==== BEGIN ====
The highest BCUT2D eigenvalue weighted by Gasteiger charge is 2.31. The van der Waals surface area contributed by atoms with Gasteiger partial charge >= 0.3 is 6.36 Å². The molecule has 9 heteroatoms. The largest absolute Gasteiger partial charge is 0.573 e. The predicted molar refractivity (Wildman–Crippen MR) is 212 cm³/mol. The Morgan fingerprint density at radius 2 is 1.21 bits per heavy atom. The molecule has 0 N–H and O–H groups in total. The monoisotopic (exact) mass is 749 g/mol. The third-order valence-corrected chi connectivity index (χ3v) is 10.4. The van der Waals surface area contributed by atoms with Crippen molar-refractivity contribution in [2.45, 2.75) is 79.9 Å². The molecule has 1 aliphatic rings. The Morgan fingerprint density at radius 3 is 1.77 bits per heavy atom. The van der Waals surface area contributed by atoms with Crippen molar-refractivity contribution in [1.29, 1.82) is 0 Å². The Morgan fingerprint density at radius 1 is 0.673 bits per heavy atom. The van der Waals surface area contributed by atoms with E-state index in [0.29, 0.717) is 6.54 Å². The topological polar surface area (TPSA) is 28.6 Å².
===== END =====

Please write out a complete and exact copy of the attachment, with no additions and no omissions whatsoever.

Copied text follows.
The highest BCUT2D eigenvalue weighted by Gasteiger charge is 2.31. The van der Waals surface area contributed by atoms with Gasteiger partial charge >= 0.3 is 6.36 Å². The molecule has 9 heteroatoms. The largest absolute Gasteiger partial charge is 0.573 e. The predicted molar refractivity (Wildman–Crippen MR) is 212 cm³/mol. The Morgan fingerprint density at radius 2 is 1.21 bits per heavy atom. The molecule has 0 N–H and O–H groups in total. The monoisotopic (exact) mass is 749 g/mol. The third-order valence-corrected chi connectivity index (χ3v) is 10.4. The van der Waals surface area contributed by atoms with Crippen molar-refractivity contribution in [2.45, 2.75) is 79.9 Å². The molecule has 1 aliphatic rings. The Morgan fingerprint density at radius 3 is 1.77 bits per heavy atom. The van der Waals surface area contributed by atoms with Crippen molar-refractivity contribution in [1.29, 1.82) is 0 Å². The Morgan fingerprint density at radius 1 is 0.673 bits per heavy atom. The van der Waals surface area contributed by atoms with E-state index in [0.29, 0.717) is 6.54 Å². The topological polar surface area (TPSA) is 28.6 Å².